Heartworm is a diagnosis that sends chills down the spine of many pet owners as it is perceived as a death sentence. With summer right around the corner, pet owners are beginning to question what they should do for heartworm and if there is any treatments that are safe. The good news is alternatives to veterinary-suggested heartworm preventatives are available and are much safer for the body!
Heartworm is a diagnosis that sends chills down the spine of many pet owners as it is perceived as a death sentence. With summer right around the corner, pet owners are beginning to question what they should do for heartworm and if there are any treatments that are safe. The good news is alternatives to veterinary-suggested heartworm preventatives are available and are much safer for the body!
What is Heartworm and Heartworm Disease?
Heartworm is a parasite, Dirofilaria Immitis, that lives in the animal's heart, lungs, and blood vessels, and is a roundworm that is thin and threadlike. Heartworm disease is when that parasite matures and starts to cause blockages or organ failure in your pet.
How Can My Dog or Cat Get Heartworm?
Heartworms are transmitted by an infected mosquito carrying the L3 heartworm larvae to your animal. These larvae must have already gone through two transformations before reaching the L3 stage. In order for a mosquito to become a carrier for heartworm, it must have bitten an animal carrying the L1 larvae or the microfilariae. The microfilariae are the offspring from the L5 or adult heartworm.
All this means is that in order for the mosquito to pick up the microfilariae, the bitten dog must have L5 adult heartworms. If the microfilariae are not taken by a mosquito they simply die as the mosquito is needed to get them from the L1 to L3 stage.
If your dog has been bitten by a mosquito carrying the L3 larvae, these larvae must travel from the mosquito saliva around the bite into and through the bite hole in the skin. The L3 larvae will then spend the next 14 days developing into the L4 larvae, and the next three to four months developing into the L5 larvae where it will actually enter into the circulatory system and travel toward the heart and lungs.
In order for the L1 larvae to develop into the L3 larvae, the temperature must remain above 57 degrees Fahrenheit both day and night for a minimum for 14 days.
- Heartworms can ONLY be passed from a mosquito to your animal and not from one infected animal to another.
- “Heartworm is by no means the death penalty it's made out to be. The dogs that die from heartworm are the dogs that are being vaccinated, fed processed pet food, and are being treated with suppressive drugs for every little thing that comes along” - Dr. Jeffery Levy, DVM
- Animals and wild dogs have been living in coexistence with heartworms for hundreds of years. Dr. William Falconer, DVM says: "The heartworm has been out there forever as far as we know, but we don't read reports of wolves and coyotes being wiped out by heartworm, and yet domestic dogs are falling prey to it." Wild animals, however, are eating raw, biologically-appropriate foods and are not subject to immune-suppressing medications and over vaccination.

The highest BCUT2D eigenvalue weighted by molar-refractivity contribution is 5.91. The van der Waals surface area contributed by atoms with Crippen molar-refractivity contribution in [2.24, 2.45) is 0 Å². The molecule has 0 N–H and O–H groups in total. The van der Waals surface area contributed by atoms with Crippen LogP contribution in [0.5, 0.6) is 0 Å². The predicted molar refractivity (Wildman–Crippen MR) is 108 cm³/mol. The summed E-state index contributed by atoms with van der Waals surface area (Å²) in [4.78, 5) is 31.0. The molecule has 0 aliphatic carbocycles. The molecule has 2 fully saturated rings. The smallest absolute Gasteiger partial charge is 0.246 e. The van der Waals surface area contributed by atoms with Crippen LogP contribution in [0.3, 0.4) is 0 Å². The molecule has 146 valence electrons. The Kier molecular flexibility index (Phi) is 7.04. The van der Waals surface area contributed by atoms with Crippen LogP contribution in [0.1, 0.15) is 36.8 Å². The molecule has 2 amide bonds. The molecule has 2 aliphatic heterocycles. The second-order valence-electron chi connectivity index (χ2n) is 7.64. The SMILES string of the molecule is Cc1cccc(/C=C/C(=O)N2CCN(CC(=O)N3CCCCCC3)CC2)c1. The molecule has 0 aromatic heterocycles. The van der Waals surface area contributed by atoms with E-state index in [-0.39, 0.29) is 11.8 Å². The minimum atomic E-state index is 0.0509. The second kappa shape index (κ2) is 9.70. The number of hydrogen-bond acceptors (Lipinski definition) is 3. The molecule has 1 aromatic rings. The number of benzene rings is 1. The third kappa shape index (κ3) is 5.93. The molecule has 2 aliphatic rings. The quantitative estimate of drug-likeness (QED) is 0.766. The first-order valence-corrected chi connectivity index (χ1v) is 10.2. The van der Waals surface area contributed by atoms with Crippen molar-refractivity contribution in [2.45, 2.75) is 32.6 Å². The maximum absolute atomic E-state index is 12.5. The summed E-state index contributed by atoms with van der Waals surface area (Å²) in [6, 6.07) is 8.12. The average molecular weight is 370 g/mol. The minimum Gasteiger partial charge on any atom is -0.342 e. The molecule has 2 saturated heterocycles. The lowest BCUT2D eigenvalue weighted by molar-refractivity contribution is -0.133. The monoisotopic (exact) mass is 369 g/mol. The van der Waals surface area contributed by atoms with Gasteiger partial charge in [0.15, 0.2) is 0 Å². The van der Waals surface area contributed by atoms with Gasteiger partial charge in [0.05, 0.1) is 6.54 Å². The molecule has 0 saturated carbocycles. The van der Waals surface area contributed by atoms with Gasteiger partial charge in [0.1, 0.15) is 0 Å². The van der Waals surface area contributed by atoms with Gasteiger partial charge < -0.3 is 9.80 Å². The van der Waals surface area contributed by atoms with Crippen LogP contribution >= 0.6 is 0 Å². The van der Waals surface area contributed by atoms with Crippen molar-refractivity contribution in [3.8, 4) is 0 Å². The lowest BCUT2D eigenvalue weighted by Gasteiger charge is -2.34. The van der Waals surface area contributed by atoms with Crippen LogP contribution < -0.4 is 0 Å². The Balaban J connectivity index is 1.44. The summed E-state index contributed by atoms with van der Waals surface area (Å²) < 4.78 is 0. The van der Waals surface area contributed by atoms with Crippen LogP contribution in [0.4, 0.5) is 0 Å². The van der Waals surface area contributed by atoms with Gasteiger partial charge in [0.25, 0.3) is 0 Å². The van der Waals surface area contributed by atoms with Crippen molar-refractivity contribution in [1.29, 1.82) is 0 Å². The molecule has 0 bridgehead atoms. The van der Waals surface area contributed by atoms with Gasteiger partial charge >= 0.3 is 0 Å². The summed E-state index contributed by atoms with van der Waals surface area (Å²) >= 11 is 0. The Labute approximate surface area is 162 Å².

- Dr. Jeanette Thomason wrote: “According to the American Veterinary Medical Association, 65 percent of adverse drug reactions and 48 percent of all reported deaths resulting from drug reactions are caused by heartworm preventatives. The potential side effects of Ivermectin (the active ingredient in Heartgard) include liver problems, vomiting, diarrhea, loss of appetite, depression, lethargy, skin eruptions, seizures, tremors, paralysis, autoimmune disorders, thyroid problems, fever, weakness, dizziness, coughing, nosebleeds, difficulty breathing, pneumonia, irritability, sudden aggressive behavior, nerve damage, fertility problems, and sudden death. Other chemical heartworm preventatives have many of the same side effects.”
- Heartworm is more prevalent in southern states because of the weather. In order for the L1 larvae to develop into the L3 larvae, the temperature must remain above 57 degrees Fahrenheit both day and night for a minimum for 14 days.
- Heartworm preventatives do not work 100 percent of the time. The American Veterinary Medical Association (AVMA) also states that “A more common example is heartworm medication—your pet should be regularly checked for heartworm infection because giving the preventive to a heartworm-positive pet will not treat the infection and could cause a harmful adverse reaction.”
- Heartworm, like all parasites, bacteria, and virus become resistant to preventatives.
- Heartworm preventatives have only been on the market for about 28 years.
- Those who are funding the American Heartworm Society are those who are making the most money from it (i.e., the creators of the heartworm preventatives).
How Can You Prevent Heartworm Safely and Naturally?
- Build the immune system! Animals with a healthy and strong immune system are less susceptible to infections.
- Start in the gut! Species-appropriate nutrition is key!
- Keep the blood clean. Healthy animal blood has a scent and taste that mosquitos (as well as fleas and ticks) don’t want. It is much too bitter. However, animals that have dirty blood smell sweet to them.
- Keep mosquitoes at bay. Essential oil sprays and products like the Dr. Harvey’s Protection Spray and Earth Animal Flea and Tick Program Spray help to keep mosquitoes away as well.
- Be proactive about de-worming your pet. Not all parasites are caught in blood and stool tests. You can use a natural de-wormer yearly to help keep your companion safe from heartworm before it becomes heartworm disease. Holistic Blend and Earth Animal have great options that are both cat and dog safe.
If you would like more information, please contact us. We offer in-store, as well as online consultations to help pet owners find the right course of action to safely and naturally support their pets.